E-commerce

Why restaurants need their own online ordering system

A recent article by NewYorker Magazine titled “How Delivery Apps May Put Your Favorite Restaurant Out of Business” shows the risks restaurants are facing now from third party Delivery App companies such as Uber Eats, DoorDash, Grubhub and others.


At the beginning of the food delivery wave starting in 2006 with Grubhub and others, online/digital orders were only a small fraction of restaurant’s revenue and it added incremental sales.

However, over the years online orders are becoming the major source of revenue while in-stores sales are declining. Therefore, online sales are not actually incremental sales over time but are replacement sales as customer preference is shifting towards buying online.

In 2018, 15% of total retail sales were made online in the US and it is growing 14% year over year according to the recent Mary Meeker’s Internet Trend Report. This means by 2030, about 50% of the total retail sales are going to be from online purchases, which is about 3X of what it is today.

The problem for restaurants with third party Delivery Apps is they take a large cut of the sale, about 25%-35%, reducing profit margins for restaurants for online sales. Most of the restaurants are small businesses and don’t have much leverage to negotiate these fees.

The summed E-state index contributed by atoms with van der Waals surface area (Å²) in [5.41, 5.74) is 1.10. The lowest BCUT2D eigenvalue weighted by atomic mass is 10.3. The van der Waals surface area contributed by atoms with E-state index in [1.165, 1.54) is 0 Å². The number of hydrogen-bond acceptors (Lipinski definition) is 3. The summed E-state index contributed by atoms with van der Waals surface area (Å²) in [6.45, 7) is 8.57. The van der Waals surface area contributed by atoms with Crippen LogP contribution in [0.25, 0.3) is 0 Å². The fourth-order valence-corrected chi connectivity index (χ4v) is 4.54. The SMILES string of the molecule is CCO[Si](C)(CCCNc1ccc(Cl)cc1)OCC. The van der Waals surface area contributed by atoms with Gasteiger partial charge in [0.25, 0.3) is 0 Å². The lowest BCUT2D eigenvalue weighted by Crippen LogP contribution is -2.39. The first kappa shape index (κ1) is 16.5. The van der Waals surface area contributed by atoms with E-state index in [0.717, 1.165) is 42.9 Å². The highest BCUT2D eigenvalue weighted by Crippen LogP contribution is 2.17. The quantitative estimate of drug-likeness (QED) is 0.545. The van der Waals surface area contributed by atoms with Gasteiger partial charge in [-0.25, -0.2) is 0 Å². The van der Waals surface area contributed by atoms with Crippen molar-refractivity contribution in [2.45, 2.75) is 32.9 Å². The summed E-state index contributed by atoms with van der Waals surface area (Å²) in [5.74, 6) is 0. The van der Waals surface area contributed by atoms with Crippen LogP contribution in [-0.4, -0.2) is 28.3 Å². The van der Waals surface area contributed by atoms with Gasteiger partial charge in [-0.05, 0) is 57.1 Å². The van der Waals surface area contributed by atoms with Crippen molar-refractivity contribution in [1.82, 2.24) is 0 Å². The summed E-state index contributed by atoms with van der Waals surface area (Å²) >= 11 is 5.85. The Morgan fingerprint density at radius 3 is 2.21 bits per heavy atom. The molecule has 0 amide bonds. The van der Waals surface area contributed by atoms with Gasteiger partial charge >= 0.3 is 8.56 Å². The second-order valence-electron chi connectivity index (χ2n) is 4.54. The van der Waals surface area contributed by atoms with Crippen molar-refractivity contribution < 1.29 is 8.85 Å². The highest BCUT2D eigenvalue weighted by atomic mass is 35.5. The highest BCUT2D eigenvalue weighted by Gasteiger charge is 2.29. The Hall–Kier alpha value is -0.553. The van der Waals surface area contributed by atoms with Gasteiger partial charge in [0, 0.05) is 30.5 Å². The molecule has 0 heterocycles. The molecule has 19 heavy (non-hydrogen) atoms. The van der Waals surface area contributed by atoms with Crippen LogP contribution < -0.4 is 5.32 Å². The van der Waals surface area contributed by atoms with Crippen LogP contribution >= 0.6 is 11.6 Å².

Let’s do some math. If 30% is generally understood food cost, with 30-35% cut to delivery Apps, restaurants are left with 35-40% of the sale to cover store rent, employee salaries, utilities and admin expenses and a razor thin profit at the end if at all.

So, in 5-10 years when more than 50% of the sales are online, how can restaurants survive relying on these third party delivery apps?

Although it is not possible to fight the tectonic shift towards online orders, but it is possible to take control of restaurant's own destiny in the digital age by starting their own online ordering system.

Over the last 4 years, many online ordering softwares have been coming to the market to help restaurants take online orders and stay profitable in the digital age.